A media gathering hosted by the CCP two months ago threw a spotlight on the relationship between Taiwan’s media bosses and the party. The 70 Taiwanese media executives roared with laughter when Wang Yang, a member of the CCP’s Central Standing Committee, mocked the Taiwanese government. Mr Wang then told them they needed to help implement Beijing’s playbook for Taiwan. “Now as we want to realise ‘peaceful unification, one country, two systems’, we need to rely on the joint efforts with our friends in the media,” he said. “I believe you understand the situation. History will remember you.”
Those critical of China fear that Beijing’s task for its Taiwanese media allies is to make Mr Han president. Although Mr Han rejects allegations that he is Beijing’s candidate, there are signs of a Want Want China Times campaign to get him elected.
Before last November’s election in Kaohsiung, a DPP stronghold, the media group sent several dozen reporters and editorial managers to the city to help push his campaign. “There is a task force in the editorial department for working on ‘Han Kuo-yu frozen garlic’,” a CTiTV journalist told the Financial Times, using a pun that means getting elected.
The Taiwanese government is trying to push back. In March, the media regulator fined CTiTV NT$1m (US$32,000) for violations of broadcasting law, including giving too much air time to stories about Mr Han, which it said violated the principle of fairness and balance.
Last month, thousands of Taiwanese marched to protest against “red” media making inroads in their country. The DPP is now looking to turn such fears into a campaign issue: it is planning a series of discussion events on the topic of red media influence.
For Mr Han, the media support that has got him so far could yet turn into a political liability.
https://www.ft.com/content/036b609a-a768-11e9-984c-fac8325aaa04
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2 樓 只是個柳丁(´ ・ω ・`) ra45388791
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我們有請GOOGLE小姐
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3 樓 讚美太陽↖( ̄  ̄)↗ ab123654789
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Too long
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4 樓 王叔叔 jim1106
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作者標示-非商業性

本授權條款允許使用者重製、散布、傳輸以及修改著作,但不得為商業目的之使用。使用時必須按照著作人指定的方式表彰其姓名。

前提是我們必須看得懂。
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5 樓 fasffsdh deepvovo
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這誰看的懂 有病ㄛ
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6 樓 幻星 maxliao1027
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所以還是 Han先生的新聞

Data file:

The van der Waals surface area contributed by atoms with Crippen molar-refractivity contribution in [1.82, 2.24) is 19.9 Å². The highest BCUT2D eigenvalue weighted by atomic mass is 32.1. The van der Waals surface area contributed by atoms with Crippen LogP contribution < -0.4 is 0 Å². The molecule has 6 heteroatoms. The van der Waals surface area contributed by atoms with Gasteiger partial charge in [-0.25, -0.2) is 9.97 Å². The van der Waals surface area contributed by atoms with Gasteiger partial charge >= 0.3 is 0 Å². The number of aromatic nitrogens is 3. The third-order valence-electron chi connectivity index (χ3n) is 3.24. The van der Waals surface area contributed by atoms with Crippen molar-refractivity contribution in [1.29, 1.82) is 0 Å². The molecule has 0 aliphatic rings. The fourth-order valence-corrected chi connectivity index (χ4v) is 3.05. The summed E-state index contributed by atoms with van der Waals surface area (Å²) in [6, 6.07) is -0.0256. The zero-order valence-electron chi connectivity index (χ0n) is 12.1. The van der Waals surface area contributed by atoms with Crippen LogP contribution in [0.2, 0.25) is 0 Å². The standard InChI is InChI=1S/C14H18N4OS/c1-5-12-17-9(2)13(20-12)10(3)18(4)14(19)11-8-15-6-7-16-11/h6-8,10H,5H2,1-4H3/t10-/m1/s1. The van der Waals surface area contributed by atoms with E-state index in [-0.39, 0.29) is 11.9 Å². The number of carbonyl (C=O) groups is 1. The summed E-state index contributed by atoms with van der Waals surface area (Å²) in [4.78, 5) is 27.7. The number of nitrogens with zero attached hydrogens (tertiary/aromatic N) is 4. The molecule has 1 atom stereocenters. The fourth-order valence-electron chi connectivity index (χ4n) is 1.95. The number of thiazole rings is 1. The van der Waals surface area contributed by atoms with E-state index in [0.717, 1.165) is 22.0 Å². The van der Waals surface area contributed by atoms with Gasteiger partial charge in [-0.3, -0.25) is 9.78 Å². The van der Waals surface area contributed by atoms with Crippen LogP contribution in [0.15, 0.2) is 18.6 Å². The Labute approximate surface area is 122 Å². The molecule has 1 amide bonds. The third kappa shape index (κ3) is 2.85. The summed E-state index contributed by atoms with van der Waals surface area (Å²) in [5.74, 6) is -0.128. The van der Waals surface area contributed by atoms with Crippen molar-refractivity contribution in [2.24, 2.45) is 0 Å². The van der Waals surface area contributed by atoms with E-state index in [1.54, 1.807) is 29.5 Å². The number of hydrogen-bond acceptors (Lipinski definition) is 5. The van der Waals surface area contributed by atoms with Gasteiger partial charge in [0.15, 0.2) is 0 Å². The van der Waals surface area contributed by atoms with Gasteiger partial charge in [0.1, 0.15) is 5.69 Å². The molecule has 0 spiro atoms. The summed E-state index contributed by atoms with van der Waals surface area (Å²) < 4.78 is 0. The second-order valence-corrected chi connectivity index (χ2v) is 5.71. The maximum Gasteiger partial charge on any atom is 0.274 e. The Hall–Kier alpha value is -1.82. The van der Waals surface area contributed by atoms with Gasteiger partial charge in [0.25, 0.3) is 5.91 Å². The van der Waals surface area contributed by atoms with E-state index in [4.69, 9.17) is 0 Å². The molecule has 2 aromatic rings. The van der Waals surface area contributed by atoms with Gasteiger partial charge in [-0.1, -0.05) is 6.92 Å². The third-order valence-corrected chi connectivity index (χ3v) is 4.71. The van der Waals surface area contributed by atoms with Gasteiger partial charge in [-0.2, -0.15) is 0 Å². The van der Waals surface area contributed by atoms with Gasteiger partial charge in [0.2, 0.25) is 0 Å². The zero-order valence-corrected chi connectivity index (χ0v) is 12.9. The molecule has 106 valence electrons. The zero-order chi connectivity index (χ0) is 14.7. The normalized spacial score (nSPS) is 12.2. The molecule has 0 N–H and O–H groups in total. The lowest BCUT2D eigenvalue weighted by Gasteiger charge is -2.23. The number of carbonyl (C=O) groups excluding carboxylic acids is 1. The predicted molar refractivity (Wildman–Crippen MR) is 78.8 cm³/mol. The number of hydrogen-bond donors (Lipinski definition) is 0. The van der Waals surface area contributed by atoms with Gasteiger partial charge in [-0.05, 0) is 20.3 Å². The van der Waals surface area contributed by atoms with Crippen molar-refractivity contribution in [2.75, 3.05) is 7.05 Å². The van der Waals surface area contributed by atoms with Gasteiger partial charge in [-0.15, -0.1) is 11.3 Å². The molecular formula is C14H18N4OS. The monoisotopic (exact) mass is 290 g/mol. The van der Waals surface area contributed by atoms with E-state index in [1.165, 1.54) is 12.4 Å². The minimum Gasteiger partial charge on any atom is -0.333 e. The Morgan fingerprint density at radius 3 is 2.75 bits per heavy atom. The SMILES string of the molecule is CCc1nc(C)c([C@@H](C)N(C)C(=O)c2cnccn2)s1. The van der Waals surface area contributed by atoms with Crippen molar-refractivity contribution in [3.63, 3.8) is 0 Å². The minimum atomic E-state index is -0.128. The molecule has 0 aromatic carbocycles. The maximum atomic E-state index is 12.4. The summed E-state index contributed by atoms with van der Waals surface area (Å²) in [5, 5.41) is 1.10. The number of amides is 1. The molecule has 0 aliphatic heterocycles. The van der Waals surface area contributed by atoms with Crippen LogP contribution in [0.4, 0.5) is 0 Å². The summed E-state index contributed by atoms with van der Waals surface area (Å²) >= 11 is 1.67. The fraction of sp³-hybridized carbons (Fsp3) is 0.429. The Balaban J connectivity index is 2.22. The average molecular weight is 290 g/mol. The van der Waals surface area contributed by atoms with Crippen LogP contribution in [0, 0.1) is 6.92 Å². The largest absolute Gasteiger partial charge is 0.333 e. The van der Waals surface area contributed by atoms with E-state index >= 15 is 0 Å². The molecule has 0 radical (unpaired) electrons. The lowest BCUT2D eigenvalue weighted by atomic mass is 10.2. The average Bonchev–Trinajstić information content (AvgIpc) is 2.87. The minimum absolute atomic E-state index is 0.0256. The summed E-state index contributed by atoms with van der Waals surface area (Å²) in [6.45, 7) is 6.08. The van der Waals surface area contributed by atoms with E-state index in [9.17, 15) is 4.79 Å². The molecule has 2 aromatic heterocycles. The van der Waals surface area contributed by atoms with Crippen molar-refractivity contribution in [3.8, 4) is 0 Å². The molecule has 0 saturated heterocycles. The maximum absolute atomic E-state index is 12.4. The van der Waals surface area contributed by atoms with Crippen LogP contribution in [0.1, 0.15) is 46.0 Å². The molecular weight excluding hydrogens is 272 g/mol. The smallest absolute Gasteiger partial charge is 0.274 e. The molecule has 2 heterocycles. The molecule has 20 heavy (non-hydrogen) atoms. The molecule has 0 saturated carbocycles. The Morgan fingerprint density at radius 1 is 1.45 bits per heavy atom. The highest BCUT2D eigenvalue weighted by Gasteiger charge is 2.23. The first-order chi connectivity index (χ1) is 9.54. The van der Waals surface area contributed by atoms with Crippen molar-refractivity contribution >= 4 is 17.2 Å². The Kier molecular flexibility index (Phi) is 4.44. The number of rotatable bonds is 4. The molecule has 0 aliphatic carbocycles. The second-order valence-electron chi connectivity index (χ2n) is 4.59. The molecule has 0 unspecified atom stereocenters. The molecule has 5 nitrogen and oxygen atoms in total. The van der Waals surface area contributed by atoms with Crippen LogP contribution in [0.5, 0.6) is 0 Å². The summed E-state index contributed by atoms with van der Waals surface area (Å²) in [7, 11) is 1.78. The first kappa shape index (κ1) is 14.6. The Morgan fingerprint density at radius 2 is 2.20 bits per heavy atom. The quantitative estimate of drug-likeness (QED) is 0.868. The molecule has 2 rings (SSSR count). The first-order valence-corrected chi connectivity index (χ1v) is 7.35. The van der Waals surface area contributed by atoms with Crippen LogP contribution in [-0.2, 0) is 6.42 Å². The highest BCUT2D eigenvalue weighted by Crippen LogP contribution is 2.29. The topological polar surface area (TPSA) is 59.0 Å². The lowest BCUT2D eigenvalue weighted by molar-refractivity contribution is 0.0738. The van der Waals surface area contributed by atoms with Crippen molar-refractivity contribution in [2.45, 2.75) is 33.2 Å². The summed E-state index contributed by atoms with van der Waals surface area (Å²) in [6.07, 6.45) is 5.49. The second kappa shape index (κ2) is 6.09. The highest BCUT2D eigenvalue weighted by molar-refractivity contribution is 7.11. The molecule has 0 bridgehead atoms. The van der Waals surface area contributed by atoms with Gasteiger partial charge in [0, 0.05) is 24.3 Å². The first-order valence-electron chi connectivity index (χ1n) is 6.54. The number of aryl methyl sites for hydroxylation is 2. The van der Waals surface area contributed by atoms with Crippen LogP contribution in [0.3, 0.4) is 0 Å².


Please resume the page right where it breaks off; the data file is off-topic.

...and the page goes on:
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7 樓 3594712 d31659575
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But not everyone reads English




at least I don't
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8 樓 狄亞特 suc60105
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作者標示-非商業性

本授權條款允許使用者重製、散布、傳輸以及修改著作,但不得為商業目的之使用。使用時必須按照著作人指定的方式表彰其姓名。

Chinese plz
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9 樓 aegis1985
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Please post Chinese ver.

Here is Taiwan
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10 樓 戰讚顫-__点占占人 a61456711
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11 樓 希格sigglas windyheart
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Hello google
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12 樓 騷毀 koo220xx
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要花上一段時間去看了
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13 樓 Fantastic Jamessong414
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這篇主要在說,

中天內部有記者爆料他們新聞(尤其與兩岸相關的)每天都受到國台辦的指示與操縱,
譬如什麼上頭版,用什麼角度報導等等的.

節錄部分內容:
Journalists working at the China Times and CTiTV told the Financial Times that their editorial managers take instructions directly from the Taiwan Affairs Office, the body in Chinese government that handles Taiwan issues.
“They call every day,” said one China Times reporter. “They don’t meddle in everything, mainly topics related to cross-Strait relations and to China. They have a say in the angle of the story, and whether it goes on the front page.”

雖然這已幾乎是可想而知的但...
新聞報導也要證據的吧= =?
這種匿名的到時被告,
審理中提不出來源,
就會像小三風波一樣喔~
變假新聞.

還有樓主你好像不能這樣直接貼FT的整篇報導喔,
他們是要訂閱才能看的(像現在台灣的蘋果).
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未登入的勇者,要加入 14 樓的討論嗎?